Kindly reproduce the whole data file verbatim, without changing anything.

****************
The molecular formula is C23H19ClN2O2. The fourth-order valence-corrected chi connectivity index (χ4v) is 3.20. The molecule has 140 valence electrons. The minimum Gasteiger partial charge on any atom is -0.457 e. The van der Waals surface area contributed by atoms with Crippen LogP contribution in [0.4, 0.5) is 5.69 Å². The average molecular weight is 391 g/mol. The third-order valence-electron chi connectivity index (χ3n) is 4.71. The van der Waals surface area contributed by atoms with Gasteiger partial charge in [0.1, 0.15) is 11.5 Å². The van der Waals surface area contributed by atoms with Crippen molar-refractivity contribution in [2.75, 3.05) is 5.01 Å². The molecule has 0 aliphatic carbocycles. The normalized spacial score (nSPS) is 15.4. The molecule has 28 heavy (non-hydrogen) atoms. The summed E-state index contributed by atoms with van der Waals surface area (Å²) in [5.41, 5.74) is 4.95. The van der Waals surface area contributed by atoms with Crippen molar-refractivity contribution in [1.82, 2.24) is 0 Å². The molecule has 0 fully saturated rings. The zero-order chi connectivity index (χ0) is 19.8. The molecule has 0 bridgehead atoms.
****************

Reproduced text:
The molecular formula is C23H19ClN2O2. The fourth-order valence-corrected chi connectivity index (χ4v) is 3.20. The molecule has 140 valence electrons. The minimum Gasteiger partial charge on any atom is -0.457 e. The van der Waals surface area contributed by atoms with Crippen LogP contribution in [0.4, 0.5) is 5.69 Å². The average molecular weight is 391 g/mol. The third-order valence-electron chi connectivity index (χ3n) is 4.71. The van der Waals surface area contributed by atoms with Gasteiger partial charge in [0.1, 0.15) is 11.5 Å². The van der Waals surface area contributed by atoms with Crippen molar-refractivity contribution in [2.75, 3.05) is 5.01 Å². The molecule has 0 aliphatic carbocycles. The normalized spacial score (nSPS) is 15.4. The molecule has 28 heavy (non-hydrogen) atoms. The summed E-state index contributed by atoms with van der Waals surface area (Å²) in [5.41, 5.74) is 4.95. The van der Waals surface area contributed by atoms with Crippen molar-refractivity contribution in [1.82, 2.24) is 0 Å². The molecule has 0 fully saturated rings. The zero-order chi connectivity index (χ0) is 19.8. The molecule has 0 bridgehead atoms.